Ramadan, or Ramazan as it is called in Turkey is nearly upon us again. Ramazan is the ninth month of the lunar calendar which lasts 29 to 30 days. Because of this, the date for Ramazan is about 11 days earlier each year. In 2015 it runs from 18 June – 16 July, and is followed by Şeker Bayram (Sugar Festival) from 16 – 19 July.
Many travellers get put off travelling to Turkey during Ramazan, believing that it will be difficult to find places to eat, however this is simply not the case.
The month of Ramazan is dedicated to fasting between sunrise and sunset. This means that nothing, not even water, should pass one’s lips during that time. This practice is designed to teach patience, and discipline, sacrifice and empathy for those less fortunate, and to cleanse the body, mind and soul. It’s also a time for showing charity and generosity to others. Young children, the elderly, women who are pregnant and those with certain medical conditions are exempt from fasting.
As soon as the sun sets, everyone enjoys iftar, the meal that breaks the fast. This meal almost always includes pide-style flat bread often referred to as “Ramazan Pide”. Iftar meals can be quite elaborate, and often families or businesses will choose to celebrate at least one of their iftar meals out at restaurants, which often provide special iftar menus during this time. Every evening at sunset, there is definitely an air of festivity and excitement as people break their fast and share a meal with friends and family.
Those who are fasting will generally get up before sunrise for sahur, a small meal before the sun rises and fasting beings again. In some towns there may be drummers moving through the streets to wake people up for sahur – this adds to the festive feeling that is prevalent during Ramazan.
Restaurants in most areas are open for business as usual, especially in towns servicing tourists. In more conservative areas most restaurants are still open to meet the needs of those who are not fasting, however you might see some with their windows blocked out with a curtain or paper to be polite – so that those who are fasting and passing by outside don’t need to see people eating. Some restaurants may choose not to serve alcohol during Ramazan, or may only do so later at night, after the iftar diners have finished eating, although this is less likely to be the case in an area with lots of tourists.
Locals understand that non-Muslims do not fast, and so there is no issue with eating or drinking. However, you should be considerate of those who are fasting. For example, during Ramazan there may be more diners than usual inside a restaurant rather than outside on the sidewalk, out of respect for those who are fasting. So, follow their cue and dine inside also. If you smoke, try not to smoke near someone who might be fasting. These are small gestures, but will be much appreciated.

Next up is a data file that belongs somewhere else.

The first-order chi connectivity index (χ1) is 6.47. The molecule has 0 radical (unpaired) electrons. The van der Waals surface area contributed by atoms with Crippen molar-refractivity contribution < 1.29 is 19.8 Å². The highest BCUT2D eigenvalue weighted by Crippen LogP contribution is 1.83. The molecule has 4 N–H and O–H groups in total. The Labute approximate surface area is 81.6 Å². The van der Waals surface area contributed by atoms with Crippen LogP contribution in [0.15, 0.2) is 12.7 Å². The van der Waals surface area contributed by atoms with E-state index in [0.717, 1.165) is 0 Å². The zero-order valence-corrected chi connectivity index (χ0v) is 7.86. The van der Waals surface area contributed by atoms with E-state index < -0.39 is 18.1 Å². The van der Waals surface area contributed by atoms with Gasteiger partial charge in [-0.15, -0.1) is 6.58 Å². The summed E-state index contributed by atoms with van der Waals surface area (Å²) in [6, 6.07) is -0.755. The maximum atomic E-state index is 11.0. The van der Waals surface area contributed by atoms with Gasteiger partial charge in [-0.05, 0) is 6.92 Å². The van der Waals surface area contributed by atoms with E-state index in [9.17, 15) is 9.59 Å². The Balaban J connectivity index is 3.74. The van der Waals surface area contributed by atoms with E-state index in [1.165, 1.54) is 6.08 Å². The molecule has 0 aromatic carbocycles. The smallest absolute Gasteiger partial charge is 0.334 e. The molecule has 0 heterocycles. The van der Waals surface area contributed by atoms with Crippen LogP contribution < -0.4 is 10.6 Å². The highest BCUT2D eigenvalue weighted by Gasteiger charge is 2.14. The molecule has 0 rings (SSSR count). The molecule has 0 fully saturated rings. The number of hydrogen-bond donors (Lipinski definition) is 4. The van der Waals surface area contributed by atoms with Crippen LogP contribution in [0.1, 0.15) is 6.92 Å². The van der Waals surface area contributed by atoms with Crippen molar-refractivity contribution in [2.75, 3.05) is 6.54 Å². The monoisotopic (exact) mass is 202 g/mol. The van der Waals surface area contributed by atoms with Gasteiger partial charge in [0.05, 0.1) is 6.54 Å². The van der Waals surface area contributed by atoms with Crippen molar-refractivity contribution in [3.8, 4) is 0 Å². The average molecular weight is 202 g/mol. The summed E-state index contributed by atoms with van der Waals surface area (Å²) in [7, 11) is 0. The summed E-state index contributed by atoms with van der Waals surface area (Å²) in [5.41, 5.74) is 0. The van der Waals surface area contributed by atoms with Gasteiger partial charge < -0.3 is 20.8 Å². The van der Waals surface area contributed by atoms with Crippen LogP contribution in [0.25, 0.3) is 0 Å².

If you are travelling independently, rather than on a group tour, the biggest issue to think about is the fact that the buses will be crowded in the last few days of Ramazan, and during and after the Sugar festival that follows it, as locals travel to visit their families. If you do need to travel by bus during that time, see if you can find an agency to book a ticket for you, or make booking a ticket your first priority as soon as you arrive in Turkey. Traffic is also likely to be heavier than usual during this time, so a little bit of patience is a good thing. During the three-day Şeker Bayram (the sugar festival) official businesses such as banks and post offices are closed, and so you need to keep this in mind and plan ahead. They will usually close at mid-day the afternoon before in preparation for the holiday which officially starts at sunset on the last day of Ramazan.
Other than these minor issues, travelling during Ramazan is actually a lot of fun – especially in Istanbul. During the month of Ramadan, the Hippodrome, and areas around the Blue Mosque are set up with stalls selling traditional snack food, craft and religious items. These stalls serve the huge crowds of locals who descend on Sultanahmet to visit the Blue Mosque or to have their iftar dinner picnic-style in Sultanahmet Park which sits between the Blue Mosque and the Aya Sofya. The Blue Mosque is lit up with festive lighting, and there is an amazing festive atmosphere in the air. This is also often the case in many smaller towns who also choose to light up their mosques, and often in the evening you can find communal picnics or food stalls as people join together to share their iftar dinner. There is a high chance that you will be invited to join in.
Enjoy your Ramazan travel experience!